Barnum reportedly recouped the money from the purchase within just three weeks with the takings from exhibiting Jumbo in America. Jumbo became a star attraction, and on 30th May 1884 took part in a publicity stunt by Barnum, where 21 of his elephants marched across the newly built Brooklyn Bridge, to assure members of the public that the bridge was safe following a stampede just six days after the bridge was opened, in which 12 people were crushed and killed during a panic.
Jumbo died in tragic circumstances when hit by a train at a marshalling yard in Ontario, Canada in 1885. Barnum encouraged a story that suggested Jumbo has died trying to protect a junior elephant, Tom Thumb, from an oncoming train, but examination of Jumbo’s bones in Attenborough’s documentary suggest a less altruistic version of events, where Jumbo may have died simply whilst trying to escape from the train himself.
Even in death, Jumbo was a source of fascination and revenue; The Graphic depicted the plans to have Jumbo’s hide stuffed and displayed, with his skin reportedly being stretched to enhance his stature even more. The Graphic reported that the day after Jumbo died, “Mr Ward of Rochester, New York State, aided by half a dozen butchers, skinned the monster in three pieces, which were placed in a warm bath of salt and alum, and together with the bones, sent off to Rochester, where a special house was constructed in which to mount the skin and skeleton.”
His skeleton was sold separately and also exhibited, with his heart being sold to Cornell University. Poor stuffed Jumbo continued to tour as a stuffed exhibit for two years, when he ended up on display at P.T. Barnum Hall at Tufts University, Massachusetts. In 1975 much of stuffed Jumbo was destroyed by fire, but his bones, stored separately in the American Museum of Natural History in New York City, escaped destruction and proved a valuable asset in Attenborough’s research for his documentary.
The diverse material in the archive here at Mary Evans offers a fascinating on-the-spot look at how Jumbo was portrayed in the British press at the time, and is a compelling evocation of the great public interest that was taken in Jumbo.
Combing the archive to reveal this season’s best buys for all the family.
We’re sorry but it’s becoming unavoidable. There are just eighteen oh-so-short shopping days to go until Christmas. As panic buying sets in the length and breadth of the country, FEAR NOT, for help is at hand. Fling away those gift guides in Sunday supplements, forget about jostling for a parking space in Westfield, throw caution to the wind and CANCEL that Amazon Prime subscription. You don’t need it.* We’ve trawled through history itself in order to help you solve any festive gift-giving dilemmas. Read on for some vintage inspiration and watch your family’s faces light up this Christmas.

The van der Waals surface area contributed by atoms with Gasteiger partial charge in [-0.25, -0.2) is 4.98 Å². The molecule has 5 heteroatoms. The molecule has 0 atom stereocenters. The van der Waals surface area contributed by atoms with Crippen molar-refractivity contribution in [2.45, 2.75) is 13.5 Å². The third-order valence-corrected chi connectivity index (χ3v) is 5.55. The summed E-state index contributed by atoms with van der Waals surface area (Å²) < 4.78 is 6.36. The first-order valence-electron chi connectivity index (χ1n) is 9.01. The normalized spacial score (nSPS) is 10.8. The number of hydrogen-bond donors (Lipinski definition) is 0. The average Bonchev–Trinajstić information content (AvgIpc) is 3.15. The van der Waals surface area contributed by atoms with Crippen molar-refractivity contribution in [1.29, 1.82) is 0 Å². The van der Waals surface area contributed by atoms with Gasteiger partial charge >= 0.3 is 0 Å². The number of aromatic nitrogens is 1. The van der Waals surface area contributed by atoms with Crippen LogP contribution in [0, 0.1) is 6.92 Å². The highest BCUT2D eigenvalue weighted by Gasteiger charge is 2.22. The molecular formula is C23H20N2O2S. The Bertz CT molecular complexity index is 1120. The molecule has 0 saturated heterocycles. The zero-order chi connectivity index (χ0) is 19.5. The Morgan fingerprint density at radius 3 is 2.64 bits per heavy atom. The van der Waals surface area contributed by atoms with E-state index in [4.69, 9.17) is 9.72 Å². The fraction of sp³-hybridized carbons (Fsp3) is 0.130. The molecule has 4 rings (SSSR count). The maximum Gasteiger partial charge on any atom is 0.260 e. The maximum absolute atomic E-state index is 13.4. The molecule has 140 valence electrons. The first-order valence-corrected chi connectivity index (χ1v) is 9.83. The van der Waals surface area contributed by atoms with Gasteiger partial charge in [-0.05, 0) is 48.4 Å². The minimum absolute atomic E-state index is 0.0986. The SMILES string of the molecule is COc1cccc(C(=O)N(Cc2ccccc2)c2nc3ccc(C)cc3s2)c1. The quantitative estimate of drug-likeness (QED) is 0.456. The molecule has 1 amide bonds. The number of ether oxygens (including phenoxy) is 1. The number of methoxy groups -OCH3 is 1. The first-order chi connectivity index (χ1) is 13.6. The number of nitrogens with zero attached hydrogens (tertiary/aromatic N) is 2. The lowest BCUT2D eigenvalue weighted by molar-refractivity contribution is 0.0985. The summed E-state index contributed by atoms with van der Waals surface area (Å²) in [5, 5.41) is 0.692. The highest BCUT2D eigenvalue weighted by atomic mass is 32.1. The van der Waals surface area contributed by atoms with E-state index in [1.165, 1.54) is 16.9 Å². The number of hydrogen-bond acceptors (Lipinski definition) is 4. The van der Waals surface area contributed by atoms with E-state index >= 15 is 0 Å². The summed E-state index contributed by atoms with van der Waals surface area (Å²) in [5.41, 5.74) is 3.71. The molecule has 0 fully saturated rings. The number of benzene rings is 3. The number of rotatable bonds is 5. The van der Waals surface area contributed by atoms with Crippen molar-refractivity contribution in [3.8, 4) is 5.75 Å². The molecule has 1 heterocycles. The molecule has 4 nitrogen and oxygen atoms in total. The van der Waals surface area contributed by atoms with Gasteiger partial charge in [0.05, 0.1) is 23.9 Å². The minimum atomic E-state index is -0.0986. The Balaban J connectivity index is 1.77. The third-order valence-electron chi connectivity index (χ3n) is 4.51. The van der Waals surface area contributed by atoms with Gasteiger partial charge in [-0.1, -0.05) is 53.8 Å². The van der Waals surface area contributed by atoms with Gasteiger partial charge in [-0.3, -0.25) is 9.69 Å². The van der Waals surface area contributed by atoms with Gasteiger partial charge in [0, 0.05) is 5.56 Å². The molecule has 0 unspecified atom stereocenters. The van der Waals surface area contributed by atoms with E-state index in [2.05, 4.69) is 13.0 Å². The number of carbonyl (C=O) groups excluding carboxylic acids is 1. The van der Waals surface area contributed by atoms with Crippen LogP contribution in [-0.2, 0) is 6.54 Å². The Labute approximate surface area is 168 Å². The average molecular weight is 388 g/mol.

*Did we mention you WILL need a time-travelling machine?
For discerning Uncle Jeremy, the ultimate in loungewear – a velvet smoking jacket from Peter Robinson with silk collar, cuffs and frogging.
For your tech-loving teenage son – the twin-lens artist hand camera from the London Stereoscopic Company. He’ll be extra-impressed that it’s the same one used by the Princess of Wales.
Top of any little girl’s wish-list – a toy roadside pub. Yes, that’s right. Complete with beer pumps, ashtrays and pork scratchings , this boozer offers instruction in basic arithmetic courtesy of the darts board.
For dear mother, what can be more thoughtful than an electric vacuum cleaner or state-of-the-art Frigidaire? No more daily shopping, no more drudgery of carpet beating. Now she can clean carpets all day to her heart’s content. How kind of daddy.
Stumped again about what to buy Aunty Irene? The answer is staring you (quite literally) in the face. Who doesn’t want a cat telephone cosy from Selfridges in their life? Aunty Irene need fret no more about her phone getting chilly during those winter months.
For seven-year-old Nicholas, a Tri-ang model motor car is just the thing. But how to choose between the Rolls Royce, the Brooklands or the Chevrolet Regal? Buy all three (they’re just £15 15 shillings each) and you needn’t feel so guilty about packing him off back to Harrow on Boxing Day.
Ever since Grandpapa singed his moustache while using a toasting fork, the need to modernise has been apparent. Treat him to this 1909 Elkington plate stand and lamp for making flame-free crumpets and toast at the breakfast table.
For that opinionated great-aunt you loathe. Buy her a horrific dinner gong or match holder. Do be mindful that these will be re-gifted back to you in her will when she pops her clogs.
Chain smoking Aunty Lil would love a new Ronson lighter. And why not also buy her a Perfu-mist scent dispenser at the same time? We can only hope she doesn’t get the two muddled up after one too many gin and dubonnets.
For the newest member of the family, how about a winter bassinette or a wooden horse on wheels from the 1888 catalogue of Dunkley’s of London and Birmingham? Strictly no actual playing with them though; it’ll seriously affect their valuation on Antiques Roadshow in 130 years’ time.